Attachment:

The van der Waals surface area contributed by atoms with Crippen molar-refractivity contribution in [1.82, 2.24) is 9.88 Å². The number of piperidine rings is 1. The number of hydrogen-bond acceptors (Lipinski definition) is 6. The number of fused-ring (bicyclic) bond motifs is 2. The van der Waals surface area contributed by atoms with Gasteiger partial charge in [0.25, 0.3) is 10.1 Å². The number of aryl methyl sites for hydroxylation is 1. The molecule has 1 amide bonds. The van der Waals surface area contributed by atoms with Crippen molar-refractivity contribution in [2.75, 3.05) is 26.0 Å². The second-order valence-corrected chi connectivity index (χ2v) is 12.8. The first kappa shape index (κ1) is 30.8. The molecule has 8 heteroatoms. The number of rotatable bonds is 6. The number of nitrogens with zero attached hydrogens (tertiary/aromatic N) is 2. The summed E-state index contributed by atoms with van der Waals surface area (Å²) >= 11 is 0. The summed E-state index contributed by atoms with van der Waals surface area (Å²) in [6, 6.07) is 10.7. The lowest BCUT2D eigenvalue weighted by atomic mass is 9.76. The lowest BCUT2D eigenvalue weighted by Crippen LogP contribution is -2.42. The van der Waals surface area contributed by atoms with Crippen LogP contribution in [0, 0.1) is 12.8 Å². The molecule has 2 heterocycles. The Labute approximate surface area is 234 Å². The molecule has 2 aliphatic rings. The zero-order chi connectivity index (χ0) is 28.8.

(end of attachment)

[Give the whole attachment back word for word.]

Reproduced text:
The van der Waals surface area contributed by atoms with Crippen molar-refractivity contribution in [1.82, 2.24) is 9.88 Å². The number of piperidine rings is 1. The number of hydrogen-bond acceptors (Lipinski definition) is 6. The number of fused-ring (bicyclic) bond motifs is 2. The van der Waals surface area contributed by atoms with Gasteiger partial charge in [0.25, 0.3) is 10.1 Å². The number of aryl methyl sites for hydroxylation is 1. The molecule has 1 amide bonds. The van der Waals surface area contributed by atoms with Crippen molar-refractivity contribution in [2.75, 3.05) is 26.0 Å². The second-order valence-corrected chi connectivity index (χ2v) is 12.8. The first kappa shape index (κ1) is 30.8. The molecule has 8 heteroatoms. The number of rotatable bonds is 6. The number of nitrogens with zero attached hydrogens (tertiary/aromatic N) is 2. The summed E-state index contributed by atoms with van der Waals surface area (Å²) >= 11 is 0. The summed E-state index contributed by atoms with van der Waals surface area (Å²) in [6, 6.07) is 10.7. The lowest BCUT2D eigenvalue weighted by atomic mass is 9.76. The lowest BCUT2D eigenvalue weighted by Crippen LogP contribution is -2.42. The van der Waals surface area contributed by atoms with Crippen LogP contribution in [0, 0.1) is 12.8 Å². The molecule has 2 heterocycles. The Labute approximate surface area is 234 Å². The molecule has 2 aliphatic rings. The zero-order chi connectivity index (χ0) is 28.8.